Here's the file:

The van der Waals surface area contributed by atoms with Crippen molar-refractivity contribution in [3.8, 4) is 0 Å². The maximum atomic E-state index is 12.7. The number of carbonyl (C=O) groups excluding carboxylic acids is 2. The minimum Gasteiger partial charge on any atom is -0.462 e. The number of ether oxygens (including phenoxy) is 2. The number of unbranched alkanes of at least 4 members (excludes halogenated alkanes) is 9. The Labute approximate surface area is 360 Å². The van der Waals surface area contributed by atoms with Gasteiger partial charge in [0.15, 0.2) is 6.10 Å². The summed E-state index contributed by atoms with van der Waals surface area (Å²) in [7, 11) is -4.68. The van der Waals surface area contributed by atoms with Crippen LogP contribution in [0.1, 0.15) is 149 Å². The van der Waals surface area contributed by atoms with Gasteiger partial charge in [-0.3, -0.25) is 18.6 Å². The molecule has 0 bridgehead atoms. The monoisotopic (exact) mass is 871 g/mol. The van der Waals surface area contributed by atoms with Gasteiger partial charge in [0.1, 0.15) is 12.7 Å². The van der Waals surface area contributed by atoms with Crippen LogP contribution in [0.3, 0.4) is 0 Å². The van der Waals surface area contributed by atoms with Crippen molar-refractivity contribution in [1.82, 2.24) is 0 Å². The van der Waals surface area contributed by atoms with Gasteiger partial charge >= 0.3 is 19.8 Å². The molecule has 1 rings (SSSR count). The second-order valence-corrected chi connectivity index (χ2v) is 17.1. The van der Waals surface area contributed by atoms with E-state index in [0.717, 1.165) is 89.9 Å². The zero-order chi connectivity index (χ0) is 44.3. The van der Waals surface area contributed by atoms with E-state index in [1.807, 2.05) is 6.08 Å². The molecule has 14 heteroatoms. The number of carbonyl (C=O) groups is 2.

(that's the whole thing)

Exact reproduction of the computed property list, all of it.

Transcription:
The van der Waals surface area contributed by atoms with Crippen molar-refractivity contribution in [3.8, 4) is 0 Å². The maximum atomic E-state index is 12.7. The number of carbonyl (C=O) groups excluding carboxylic acids is 2. The minimum Gasteiger partial charge on any atom is -0.462 e. The number of ether oxygens (including phenoxy) is 2. The number of unbranched alkanes of at least 4 members (excludes halogenated alkanes) is 9. The Labute approximate surface area is 360 Å². The van der Waals surface area contributed by atoms with Gasteiger partial charge in [0.15, 0.2) is 6.10 Å². The summed E-state index contributed by atoms with van der Waals surface area (Å²) in [7, 11) is -4.68. The van der Waals surface area contributed by atoms with Crippen LogP contribution in [0.1, 0.15) is 149 Å². The van der Waals surface area contributed by atoms with Gasteiger partial charge in [-0.3, -0.25) is 18.6 Å². The molecule has 0 bridgehead atoms. The monoisotopic (exact) mass is 871 g/mol. The van der Waals surface area contributed by atoms with Gasteiger partial charge in [0.1, 0.15) is 12.7 Å². The van der Waals surface area contributed by atoms with Crippen LogP contribution in [0.3, 0.4) is 0 Å². The van der Waals surface area contributed by atoms with Crippen molar-refractivity contribution in [1.82, 2.24) is 0 Å². The van der Waals surface area contributed by atoms with Gasteiger partial charge >= 0.3 is 19.8 Å². The molecule has 1 rings (SSSR count). The second-order valence-corrected chi connectivity index (χ2v) is 17.1. The van der Waals surface area contributed by atoms with E-state index in [0.717, 1.165) is 89.9 Å². The zero-order chi connectivity index (χ0) is 44.3. The van der Waals surface area contributed by atoms with E-state index in [1.807, 2.05) is 6.08 Å². The molecule has 14 heteroatoms. The number of carbonyl (C=O) groups is 2.